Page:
10 or 15km after descending the other side of the pass, we were rewarded with the ‘luxury’ of broken tarmac once more and although this surface didn’t last long, our slow progress didn’t matter too much as we were only about 40km from the town of Naryn. Having arrived in Naryn, we eventually found the CBT office having ridden 14 dusty km along it’s only street (the town is very long, but only about 200m wide as it sits in a gorge). Emily was adamant that we get accommodation with a shower (Emily: I wasn’t being a princess, honest, I just knew we’d have several night’s camping coming up and we already hadn’t washed for two nights!) so we were allocated a flat rather than a village house. Our apartment, it turned out, was all ours (the family lived next door)! Having washed and done some laundry, we wandered into town to find some food and flagged down a passing Fabian who we advised to join us in the spare room in our apartment. With two nights until our meeting date of Thursday 26th, we had been umming and ahhing about whether to stay both nights in Naryn or go a day early to our rendez-vous in Tash Rabat. Our hours spent in Naryn made our decision easy… it was a dive!

The following morning after a very tasty breakfast of blini (Russian pancakes) and porridge provided by our hosts and having filled the bikes and all of our jerry cans with fuel, we continued south. The journey to the turn off to Tash Rabat was only 100km but, just as the day before, it was all mountain passes, dirt roads and gravel. It’s a sign of how much we, and particularly Em, have improved as  riders as we both took it in our stride and enjoyed the day nonetheless, stopping frequently for photos, food and drink breaks (the need for water has been increasing with the altitude, with dehydration being a very real problem). I had another near miss with a huge eagle which dropped down onto the road in front of me to get a better grip of its recently caught prey before realising I was there and taking off again right in front of the bike. As it tried to gain height and speed, I drew up alongside it and got to ride for fifty yards with this things just metres away. Cue lots of expletives and exclamations! My heart rate had only just returned to normal when a passing Kyrgyz shepherd on an enormous horse decided to gallop beside for 500m for the second time on this trip. It’s these sorts of experiences that really make the trip, the only frustration being that once again I was unable to capture the moment on film.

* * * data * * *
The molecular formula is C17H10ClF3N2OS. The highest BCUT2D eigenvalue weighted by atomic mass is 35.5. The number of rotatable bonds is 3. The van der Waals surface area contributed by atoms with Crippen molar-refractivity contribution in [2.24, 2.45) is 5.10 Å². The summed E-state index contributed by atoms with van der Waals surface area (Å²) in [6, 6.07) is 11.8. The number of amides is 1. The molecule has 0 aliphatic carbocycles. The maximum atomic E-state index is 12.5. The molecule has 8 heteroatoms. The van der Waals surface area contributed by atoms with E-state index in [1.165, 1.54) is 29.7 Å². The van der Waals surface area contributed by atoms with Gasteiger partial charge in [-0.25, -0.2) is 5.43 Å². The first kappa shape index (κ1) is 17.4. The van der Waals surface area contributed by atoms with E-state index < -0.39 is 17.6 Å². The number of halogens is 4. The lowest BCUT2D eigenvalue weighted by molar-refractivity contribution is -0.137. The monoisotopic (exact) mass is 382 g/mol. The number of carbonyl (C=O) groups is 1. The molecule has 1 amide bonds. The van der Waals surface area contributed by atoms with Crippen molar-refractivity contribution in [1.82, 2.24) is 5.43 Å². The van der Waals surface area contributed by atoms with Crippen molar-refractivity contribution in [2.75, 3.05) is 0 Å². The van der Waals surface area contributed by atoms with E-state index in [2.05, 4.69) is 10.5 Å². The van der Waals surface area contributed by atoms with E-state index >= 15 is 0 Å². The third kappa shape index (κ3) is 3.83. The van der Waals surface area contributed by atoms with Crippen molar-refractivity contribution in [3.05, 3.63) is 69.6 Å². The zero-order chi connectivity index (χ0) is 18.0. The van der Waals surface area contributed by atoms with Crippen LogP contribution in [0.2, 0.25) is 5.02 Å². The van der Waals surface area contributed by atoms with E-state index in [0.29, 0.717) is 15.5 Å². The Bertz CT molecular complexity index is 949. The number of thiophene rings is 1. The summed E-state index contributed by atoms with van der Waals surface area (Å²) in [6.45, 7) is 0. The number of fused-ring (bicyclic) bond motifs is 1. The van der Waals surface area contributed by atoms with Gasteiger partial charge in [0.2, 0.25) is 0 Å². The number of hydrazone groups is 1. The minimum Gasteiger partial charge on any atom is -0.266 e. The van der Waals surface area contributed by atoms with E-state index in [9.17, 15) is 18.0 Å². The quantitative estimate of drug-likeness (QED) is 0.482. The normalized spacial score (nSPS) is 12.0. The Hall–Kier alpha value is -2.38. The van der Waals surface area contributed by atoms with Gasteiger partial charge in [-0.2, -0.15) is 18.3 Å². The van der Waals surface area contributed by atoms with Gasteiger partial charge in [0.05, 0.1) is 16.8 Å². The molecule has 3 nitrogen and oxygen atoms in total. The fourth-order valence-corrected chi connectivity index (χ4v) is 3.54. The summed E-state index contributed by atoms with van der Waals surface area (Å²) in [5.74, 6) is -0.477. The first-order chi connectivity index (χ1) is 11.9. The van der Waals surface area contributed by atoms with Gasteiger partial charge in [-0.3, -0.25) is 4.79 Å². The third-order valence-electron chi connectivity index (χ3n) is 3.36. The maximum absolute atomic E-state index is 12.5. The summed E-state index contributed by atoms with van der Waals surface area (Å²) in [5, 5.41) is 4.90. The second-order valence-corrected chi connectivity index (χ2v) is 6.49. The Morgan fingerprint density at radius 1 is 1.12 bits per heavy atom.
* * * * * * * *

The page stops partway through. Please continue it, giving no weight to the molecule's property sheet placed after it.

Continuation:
With about 50km to go, we bumped into Fabian again and decided to ride together, particularly as it was unclear quite when and where the turning to Tash Rabat was going to appear. As we rode down the centre of a wide valley, with a ridge of mountains to each side, it looked like our luck with the weather was about to change; black clouds were gathering on the mountains and we could see isolated showers falling in several places all around us. However, for the most part the sky above the road remained clear and dry which was fine by us, excepting the vast dust clouds generated by the convoys of Chinese lorries going by which frequently engulfed us, reducing visibility to zero. A navigational debate broke out at one point when Fabian’s satnav claimed we should be turning off to the left but my map indicated we were still 30km short; several locals confirmed this to be the case (satnav nil, paper map one) so we kept going. As my odometer reached exactly 100km for the day, we saw a small wooden sign telling that Tash Rabat was off to the left. Miraculously we had avoided all of the surrounding rain and the way ahead into the valley looked absolutely beautiful. Having taken a couple of group victory photos, we headed down the rocky track to what we thought was the camp but our ‘camp’ turned out to be a Chinese roadwork crew and Tash Rabat itself was another 15km up the dirt track into the mountains. As we rode along the track, we wondered whether it would be worth this extra hassle having had two days and 250km of gravel roads and several mountain passes but we needed have worried; the track ended in a beautiful mountain valley, probably the most picturesque spot of the trip so far. There were four yurts at the end of the valley sitting by a clear mountain stream. Em and I had initially intended to camp but a look inside Fabian’s yurt quickly changed our mind and following some friendly haggling, a price was agreed for two nights with breakfast and dinner included. (Em: I was somewhat excited to be staying in a yurt – they’re awesome!!)

Tash Rabat is one of the few surviving of many hundreds of cavaranserai that were dotted along the Silk Road between Istanbul in the west and the Orient. They would serve as protected shelters for the trading caravans, providing food, accommodation and somewhere for the animals to rest. Tash Rabat was of particular significance as it was located at a major junction, linking up those travelling from Beijing and Mongolia in the east and the subcontinent to the south. One can see the stone structure that formed the original caravanserai, now long out of use, but the natural beauty of the location means that to this day Tash Rabat still serves passing travellers. The temperature dropped sharply as the sun dropped behind the mountains and we were ushered into the main yurt where the family was making fresh bread and chai on a metal dung burning stove (there were no trees up here so dung is the main source of fuel for heat!) After a few long hard days of riding, the bread and chai went down very well and as we sat down to a hearty stew by the stove, we heard the unmistakeable sound of motorbikes. We emerged to see Carl and a very cold looking Bene riding towards us! They too had made it a day early, leaving us just two bikes shy of the full complement. We spent the rest of the evening catching up and warming up before heading to our yurts at the unearthly hour of 9.30pm!